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1. KERALA, INDIA
Why? A new Indian biennale will make its debut in this coastal state.
Last year India hosted its first pavilion at the Venice Biennale. This year the country inaugurates a biennale of its own. To be held in the southwestern state of Kerala, the Kochi-Muziris Biennale will feature contemporary painting, film, sculpture, installations, new media and performances by Indian and international artists. Most of the action will unfold in the colonial city of Kochi, whose contemporary art scene already offers more than a dozen venues, from the 2-year-old David Hall – a 1695 Dutch colonial mansion – to the longstanding Kashi Art Cafe, a restaurant-gallery-garden-cafe. To host the events, the city’s 19th-century Durbar Hall and other old buildings are getting top-to-bottom face-lifts.
But the most remarkable historical reclamation project is happening in the biennale’s other Kerala site, Muziris. A fabled ancient port that traded spices and silk with Egypt and Greece two millennia ago, Muziris mysteriously vanished sometime after the fall of Rome. Archaeologists have recently located and started to excavate the vanished settlement, which opened to tourists this year. The biennale’s start date is Dec. 12, 2012, or 12/12/12.
Why? Back on the tourist map after being off-limits for years.
With renowned cultural treasures, world-class boutique hotels and deserted beaches, Myanmar has long been high on intrepid travelers’ wish lists. For years, though, heeding calls by the pro-democracy leader Daw Aung San Suu Kyi and others, many stayed away in protest of Myanmar’s authoritarian regime.
Now, however, this is changing.
Since November 2010, when Myanmar’s rulers held nominally free elections and released Aung San Suu Kyi after 15 years of house arrest, the boycott has been lifted and Myanmar is set for an influx of visitors.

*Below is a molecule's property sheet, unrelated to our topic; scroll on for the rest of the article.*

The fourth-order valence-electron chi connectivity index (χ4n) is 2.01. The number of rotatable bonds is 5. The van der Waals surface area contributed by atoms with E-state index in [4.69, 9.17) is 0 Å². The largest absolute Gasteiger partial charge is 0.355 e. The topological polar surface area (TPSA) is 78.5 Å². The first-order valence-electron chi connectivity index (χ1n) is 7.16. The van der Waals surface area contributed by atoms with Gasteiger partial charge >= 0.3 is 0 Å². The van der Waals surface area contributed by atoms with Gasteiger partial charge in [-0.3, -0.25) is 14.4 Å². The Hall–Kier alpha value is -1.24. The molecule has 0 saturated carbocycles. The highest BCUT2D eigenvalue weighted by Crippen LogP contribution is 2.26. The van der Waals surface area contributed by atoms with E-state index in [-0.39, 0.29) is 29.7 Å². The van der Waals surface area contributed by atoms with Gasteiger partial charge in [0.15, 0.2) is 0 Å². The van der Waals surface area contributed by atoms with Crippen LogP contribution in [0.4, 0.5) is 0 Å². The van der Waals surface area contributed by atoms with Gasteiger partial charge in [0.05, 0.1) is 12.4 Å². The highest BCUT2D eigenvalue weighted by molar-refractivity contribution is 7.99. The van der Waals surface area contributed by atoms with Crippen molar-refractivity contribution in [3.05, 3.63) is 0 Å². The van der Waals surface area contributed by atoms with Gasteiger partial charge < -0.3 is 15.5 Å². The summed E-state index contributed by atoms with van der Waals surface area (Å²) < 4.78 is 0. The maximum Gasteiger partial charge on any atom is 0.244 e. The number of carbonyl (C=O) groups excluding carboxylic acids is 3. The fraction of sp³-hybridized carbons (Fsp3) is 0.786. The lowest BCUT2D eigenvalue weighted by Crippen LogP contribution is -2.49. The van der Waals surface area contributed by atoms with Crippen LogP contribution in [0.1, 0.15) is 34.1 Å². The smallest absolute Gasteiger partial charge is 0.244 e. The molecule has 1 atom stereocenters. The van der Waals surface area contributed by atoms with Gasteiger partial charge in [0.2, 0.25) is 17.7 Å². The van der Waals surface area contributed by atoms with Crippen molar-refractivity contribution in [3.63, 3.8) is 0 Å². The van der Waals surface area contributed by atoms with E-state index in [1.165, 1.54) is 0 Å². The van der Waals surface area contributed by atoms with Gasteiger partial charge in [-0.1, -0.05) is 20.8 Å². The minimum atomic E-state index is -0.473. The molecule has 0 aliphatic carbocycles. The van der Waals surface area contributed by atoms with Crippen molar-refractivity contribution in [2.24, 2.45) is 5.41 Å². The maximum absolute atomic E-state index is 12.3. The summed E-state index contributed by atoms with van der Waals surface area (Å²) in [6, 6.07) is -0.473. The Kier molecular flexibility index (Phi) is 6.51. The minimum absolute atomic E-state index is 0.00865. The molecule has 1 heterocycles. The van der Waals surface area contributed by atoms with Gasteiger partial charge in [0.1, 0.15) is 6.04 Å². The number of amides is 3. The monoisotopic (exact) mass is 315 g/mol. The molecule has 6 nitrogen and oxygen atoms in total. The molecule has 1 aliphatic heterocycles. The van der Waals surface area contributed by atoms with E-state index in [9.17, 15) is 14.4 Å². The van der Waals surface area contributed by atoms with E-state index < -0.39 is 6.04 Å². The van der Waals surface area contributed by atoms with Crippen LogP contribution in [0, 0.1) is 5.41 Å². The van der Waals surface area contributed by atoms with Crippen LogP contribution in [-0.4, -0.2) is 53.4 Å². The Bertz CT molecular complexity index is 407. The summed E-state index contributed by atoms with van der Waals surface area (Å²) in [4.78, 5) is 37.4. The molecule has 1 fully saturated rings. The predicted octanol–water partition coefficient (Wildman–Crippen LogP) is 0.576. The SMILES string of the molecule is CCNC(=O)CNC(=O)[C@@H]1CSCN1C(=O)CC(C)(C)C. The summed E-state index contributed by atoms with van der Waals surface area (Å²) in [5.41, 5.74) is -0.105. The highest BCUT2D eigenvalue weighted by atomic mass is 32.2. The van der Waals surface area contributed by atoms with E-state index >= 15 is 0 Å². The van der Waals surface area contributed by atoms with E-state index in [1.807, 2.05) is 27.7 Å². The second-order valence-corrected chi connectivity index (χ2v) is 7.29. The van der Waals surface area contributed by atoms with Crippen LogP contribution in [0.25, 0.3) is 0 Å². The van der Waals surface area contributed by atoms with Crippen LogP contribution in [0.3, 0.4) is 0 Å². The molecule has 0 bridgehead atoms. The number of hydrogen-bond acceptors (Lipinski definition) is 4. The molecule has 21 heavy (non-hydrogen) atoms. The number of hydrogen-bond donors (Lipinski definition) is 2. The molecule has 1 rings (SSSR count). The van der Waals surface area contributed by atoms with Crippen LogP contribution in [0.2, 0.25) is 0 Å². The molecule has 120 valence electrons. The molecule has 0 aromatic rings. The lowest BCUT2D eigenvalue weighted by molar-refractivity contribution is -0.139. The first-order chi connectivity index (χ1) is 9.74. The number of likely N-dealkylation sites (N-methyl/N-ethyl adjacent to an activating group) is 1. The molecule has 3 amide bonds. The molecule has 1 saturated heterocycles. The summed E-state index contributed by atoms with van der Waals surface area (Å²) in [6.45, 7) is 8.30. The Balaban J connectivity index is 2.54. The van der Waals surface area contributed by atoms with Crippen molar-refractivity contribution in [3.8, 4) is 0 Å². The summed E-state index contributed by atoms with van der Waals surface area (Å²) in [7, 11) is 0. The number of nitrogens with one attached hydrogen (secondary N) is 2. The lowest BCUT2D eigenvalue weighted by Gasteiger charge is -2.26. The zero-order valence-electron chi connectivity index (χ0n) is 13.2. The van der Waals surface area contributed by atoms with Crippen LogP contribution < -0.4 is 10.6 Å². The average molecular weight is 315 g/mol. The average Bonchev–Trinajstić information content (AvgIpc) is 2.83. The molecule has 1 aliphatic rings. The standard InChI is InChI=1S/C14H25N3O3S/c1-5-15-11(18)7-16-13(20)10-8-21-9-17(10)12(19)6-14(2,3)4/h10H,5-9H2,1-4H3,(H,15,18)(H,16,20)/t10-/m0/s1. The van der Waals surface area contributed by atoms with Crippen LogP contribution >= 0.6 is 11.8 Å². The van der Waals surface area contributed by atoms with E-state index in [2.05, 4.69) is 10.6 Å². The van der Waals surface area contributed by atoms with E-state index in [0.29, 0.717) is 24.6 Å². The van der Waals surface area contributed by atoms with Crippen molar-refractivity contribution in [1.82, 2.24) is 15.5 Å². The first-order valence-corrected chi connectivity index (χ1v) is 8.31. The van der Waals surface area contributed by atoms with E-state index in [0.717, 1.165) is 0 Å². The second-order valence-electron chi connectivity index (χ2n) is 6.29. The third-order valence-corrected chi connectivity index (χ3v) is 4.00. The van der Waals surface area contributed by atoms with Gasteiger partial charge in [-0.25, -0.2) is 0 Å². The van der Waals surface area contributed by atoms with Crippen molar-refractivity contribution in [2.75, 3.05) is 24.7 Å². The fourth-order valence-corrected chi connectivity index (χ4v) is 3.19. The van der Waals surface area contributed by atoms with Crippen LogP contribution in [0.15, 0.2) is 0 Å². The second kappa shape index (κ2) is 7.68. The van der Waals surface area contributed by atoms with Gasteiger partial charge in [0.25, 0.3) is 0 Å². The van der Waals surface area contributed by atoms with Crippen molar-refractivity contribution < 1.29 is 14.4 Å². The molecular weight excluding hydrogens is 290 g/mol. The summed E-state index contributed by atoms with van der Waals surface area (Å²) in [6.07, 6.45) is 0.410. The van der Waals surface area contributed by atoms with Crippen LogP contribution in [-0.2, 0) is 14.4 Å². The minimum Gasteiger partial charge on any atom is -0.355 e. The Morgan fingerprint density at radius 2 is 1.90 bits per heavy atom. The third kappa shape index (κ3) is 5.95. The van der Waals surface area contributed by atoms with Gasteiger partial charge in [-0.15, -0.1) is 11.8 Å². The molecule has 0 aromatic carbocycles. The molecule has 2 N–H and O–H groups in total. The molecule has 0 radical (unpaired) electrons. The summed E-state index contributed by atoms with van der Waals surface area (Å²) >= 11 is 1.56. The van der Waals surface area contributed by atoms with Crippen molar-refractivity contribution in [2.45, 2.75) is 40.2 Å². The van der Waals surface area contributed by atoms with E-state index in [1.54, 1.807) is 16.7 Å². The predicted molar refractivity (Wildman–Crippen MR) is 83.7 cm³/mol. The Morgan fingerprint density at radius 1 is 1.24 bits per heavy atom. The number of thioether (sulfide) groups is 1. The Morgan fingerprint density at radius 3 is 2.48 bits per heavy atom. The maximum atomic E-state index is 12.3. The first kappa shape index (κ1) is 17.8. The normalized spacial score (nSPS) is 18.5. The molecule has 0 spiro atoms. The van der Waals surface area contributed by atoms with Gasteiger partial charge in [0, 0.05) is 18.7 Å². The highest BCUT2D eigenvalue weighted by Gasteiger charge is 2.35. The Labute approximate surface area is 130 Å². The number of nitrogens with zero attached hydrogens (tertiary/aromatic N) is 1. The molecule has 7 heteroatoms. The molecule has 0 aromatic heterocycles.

Because the country has been so isolated, the deeply Buddhist “Land of the Golden Pagoda” resonates with a strong sense of place, undiluted by mass tourism and warmed by genuine hospitality. Travelers will find atmospheric hotels and a network of well-maintained regional jets serving the main sites. (Keep in mind that visas are still required and that the economy remains largely cash-based.)
But locals are aware of the potential downside of tourism as well. Aung San Suu Kyi has called for sustainable development and “trickle down” tourism where dollars will do the most good.
With these goals in mind, nestled along the banks of meandering Lake Inle in eastern Myanmar, the ViewPoint eco-lodge combines locally sourced materials with individually tailored activities supporting the local economy (like garden-to-table lunches at an island village house).
Similarly, in Ngapali Beach – a pristine swath of coastline on the Bay of Bengal – the Amara Ocean Resort ratchets up the om factor with a hand-built spa. The resort finances relief projects in the Irrawaddy River delta.
3. LHASA, TIBET
Why? New luxury hotels bring respite – and controversy.
Tibet’s holy capital is in the throes of a luxury-hotel boom. In Lhasa, this is news: Not only is operating an upscale hotel at nearly 12,000 feet above sea level no small feat, but real-estate developments here are, almost by default, also culturally loaded.